A suitable intumescent mat comprises, by dry weight percent, 20% to 65% unexpanded vermiculite flakes, 10% to 50% inorganic fibrous material, 3% to 20% organic binders, and up to 40% inorganic fillers. Additionally, the sheet can include other intumescent materials such as expandable graphite.
The unexpanded vermiculite flakes can be either untreated or treated by processes such as by being ion exchanged with an ammonium compound such as ammonium dihydrogen chloride, ammonium carbonate, ammonium chloride, or other suitable ammonium compounds.
Inorganic fibrous materials include aluminosilicate fibers (commercially available under the tradenames Fiberfrax™ from Carborundum Co., Niagara Falls, N.Y., and Cerafiber™from Thermal Ceramics, Augusta, Ga.), asbestos fibers, soft glass fibers, zirconia-silica fibers, and crystalline alumina whiskers.
Organic binders include those described above such as natural rubber latices, styrene-butadiene latices, butadiene acrylonitrile latices, and latices of acrylate and methacylate polymers and copolymers.
Inorganic fillers include expanded vermiculite, hollow glass microspheres, and bentonite. Preferably, the inorganic fillers are expanded vermiculite.
Non-intumescent materials sheet or mat layers include ceramic mats and papers. Suitable ceramic papers include Fiberfrax™880, available from Carborundum Co., and Saffil LD, available from ICI Chemicals & Polymers, Widness, Cheshire, U.K.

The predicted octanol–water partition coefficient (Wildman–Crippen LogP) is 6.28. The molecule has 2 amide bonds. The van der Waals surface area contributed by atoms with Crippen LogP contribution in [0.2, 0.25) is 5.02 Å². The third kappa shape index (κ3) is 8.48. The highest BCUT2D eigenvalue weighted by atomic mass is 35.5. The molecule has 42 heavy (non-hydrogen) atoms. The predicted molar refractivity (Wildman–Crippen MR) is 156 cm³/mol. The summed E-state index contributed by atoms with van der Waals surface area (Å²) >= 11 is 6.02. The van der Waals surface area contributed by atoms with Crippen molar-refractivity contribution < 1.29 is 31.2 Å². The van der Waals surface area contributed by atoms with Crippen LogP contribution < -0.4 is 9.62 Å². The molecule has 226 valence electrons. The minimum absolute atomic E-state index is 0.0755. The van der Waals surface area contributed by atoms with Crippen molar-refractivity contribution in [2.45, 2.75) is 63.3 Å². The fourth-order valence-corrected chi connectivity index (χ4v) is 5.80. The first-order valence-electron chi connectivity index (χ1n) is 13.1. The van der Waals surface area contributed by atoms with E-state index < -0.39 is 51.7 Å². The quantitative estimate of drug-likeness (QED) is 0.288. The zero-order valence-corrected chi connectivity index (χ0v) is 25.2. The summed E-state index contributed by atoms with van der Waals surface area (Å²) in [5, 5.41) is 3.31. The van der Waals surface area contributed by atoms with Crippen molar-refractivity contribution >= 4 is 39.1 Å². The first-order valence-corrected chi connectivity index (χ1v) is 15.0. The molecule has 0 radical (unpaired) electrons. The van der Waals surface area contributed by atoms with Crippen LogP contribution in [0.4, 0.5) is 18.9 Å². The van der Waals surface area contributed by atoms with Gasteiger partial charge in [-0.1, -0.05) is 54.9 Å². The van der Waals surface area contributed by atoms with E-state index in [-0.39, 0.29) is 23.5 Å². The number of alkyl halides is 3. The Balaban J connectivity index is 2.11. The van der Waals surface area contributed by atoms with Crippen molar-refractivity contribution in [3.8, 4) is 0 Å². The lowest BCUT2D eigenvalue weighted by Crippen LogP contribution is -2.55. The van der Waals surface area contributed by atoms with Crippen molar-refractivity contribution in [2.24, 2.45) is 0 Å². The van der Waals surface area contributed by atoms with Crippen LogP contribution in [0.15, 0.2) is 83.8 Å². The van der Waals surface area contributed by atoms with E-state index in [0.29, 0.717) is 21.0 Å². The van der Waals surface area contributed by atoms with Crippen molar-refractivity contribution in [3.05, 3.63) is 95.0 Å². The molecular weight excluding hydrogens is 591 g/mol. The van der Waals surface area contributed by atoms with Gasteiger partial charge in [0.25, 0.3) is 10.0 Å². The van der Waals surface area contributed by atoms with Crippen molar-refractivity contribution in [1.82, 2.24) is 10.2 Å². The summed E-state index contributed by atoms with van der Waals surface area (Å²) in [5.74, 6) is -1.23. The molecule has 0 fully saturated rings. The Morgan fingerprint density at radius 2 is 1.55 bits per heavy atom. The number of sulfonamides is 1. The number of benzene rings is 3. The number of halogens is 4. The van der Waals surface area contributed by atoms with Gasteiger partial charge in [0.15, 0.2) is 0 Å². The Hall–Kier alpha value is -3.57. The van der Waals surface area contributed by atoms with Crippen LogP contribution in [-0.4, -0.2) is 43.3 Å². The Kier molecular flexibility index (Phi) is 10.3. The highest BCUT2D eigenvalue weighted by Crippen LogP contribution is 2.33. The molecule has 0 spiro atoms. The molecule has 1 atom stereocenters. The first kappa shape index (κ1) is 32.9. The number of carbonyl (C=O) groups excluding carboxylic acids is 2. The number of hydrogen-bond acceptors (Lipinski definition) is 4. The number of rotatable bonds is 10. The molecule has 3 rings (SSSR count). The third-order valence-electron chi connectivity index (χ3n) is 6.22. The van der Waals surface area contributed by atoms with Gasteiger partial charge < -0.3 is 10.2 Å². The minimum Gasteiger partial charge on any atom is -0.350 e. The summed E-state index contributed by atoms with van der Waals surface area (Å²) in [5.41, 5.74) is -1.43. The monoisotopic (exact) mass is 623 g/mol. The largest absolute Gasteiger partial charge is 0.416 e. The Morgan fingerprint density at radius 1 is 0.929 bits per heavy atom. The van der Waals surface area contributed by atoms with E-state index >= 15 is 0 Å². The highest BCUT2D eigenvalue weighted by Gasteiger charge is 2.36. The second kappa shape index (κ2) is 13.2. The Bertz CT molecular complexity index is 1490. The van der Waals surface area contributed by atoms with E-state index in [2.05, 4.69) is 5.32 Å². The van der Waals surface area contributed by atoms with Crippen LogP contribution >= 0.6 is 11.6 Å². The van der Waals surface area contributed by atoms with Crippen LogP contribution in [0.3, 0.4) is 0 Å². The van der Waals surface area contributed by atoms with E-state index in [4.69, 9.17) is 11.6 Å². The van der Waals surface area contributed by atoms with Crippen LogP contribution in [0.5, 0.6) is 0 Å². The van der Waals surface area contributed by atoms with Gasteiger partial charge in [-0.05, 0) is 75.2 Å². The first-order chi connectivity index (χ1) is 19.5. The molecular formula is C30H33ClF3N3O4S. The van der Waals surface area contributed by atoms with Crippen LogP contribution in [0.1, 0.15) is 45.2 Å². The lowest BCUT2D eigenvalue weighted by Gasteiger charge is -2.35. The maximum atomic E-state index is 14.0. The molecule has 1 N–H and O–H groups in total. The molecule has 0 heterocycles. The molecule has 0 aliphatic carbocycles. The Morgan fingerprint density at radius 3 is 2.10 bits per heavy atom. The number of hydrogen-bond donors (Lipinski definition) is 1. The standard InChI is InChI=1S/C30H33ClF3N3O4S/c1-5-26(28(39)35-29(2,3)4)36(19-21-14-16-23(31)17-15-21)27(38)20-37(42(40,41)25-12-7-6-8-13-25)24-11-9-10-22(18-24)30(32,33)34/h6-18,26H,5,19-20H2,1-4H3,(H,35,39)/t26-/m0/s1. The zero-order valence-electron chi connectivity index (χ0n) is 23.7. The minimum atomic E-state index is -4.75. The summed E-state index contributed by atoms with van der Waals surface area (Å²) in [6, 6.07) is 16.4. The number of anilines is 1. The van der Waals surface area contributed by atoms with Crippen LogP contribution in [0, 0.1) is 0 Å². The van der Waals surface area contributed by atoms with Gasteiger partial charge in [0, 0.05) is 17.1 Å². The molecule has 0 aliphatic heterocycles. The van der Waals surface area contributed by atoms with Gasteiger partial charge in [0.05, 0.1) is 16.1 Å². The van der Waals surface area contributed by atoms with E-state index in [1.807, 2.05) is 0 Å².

The mats can be made by commonly known paper making techniques on equipment such as Fourdrinier machines. Mats can also be formed by blowing the fibrous material onto a collection screen as is practiced in the nonwoven industry.
The layers of the composites can be formulated to suit the end purpose. For example, a composite can comprise a paste layer with materials that intumescent at a lower temperature than the intumescent materials of the mat. With this concept, the paste side can be mounted against the monolith and it would expand at a lower temperature to provide a holding force at those temperatures. The combination of higher and lower temperature intumescing materials better facilitates holding of a monolith in place in a catalytic converter over the an extended temperature range.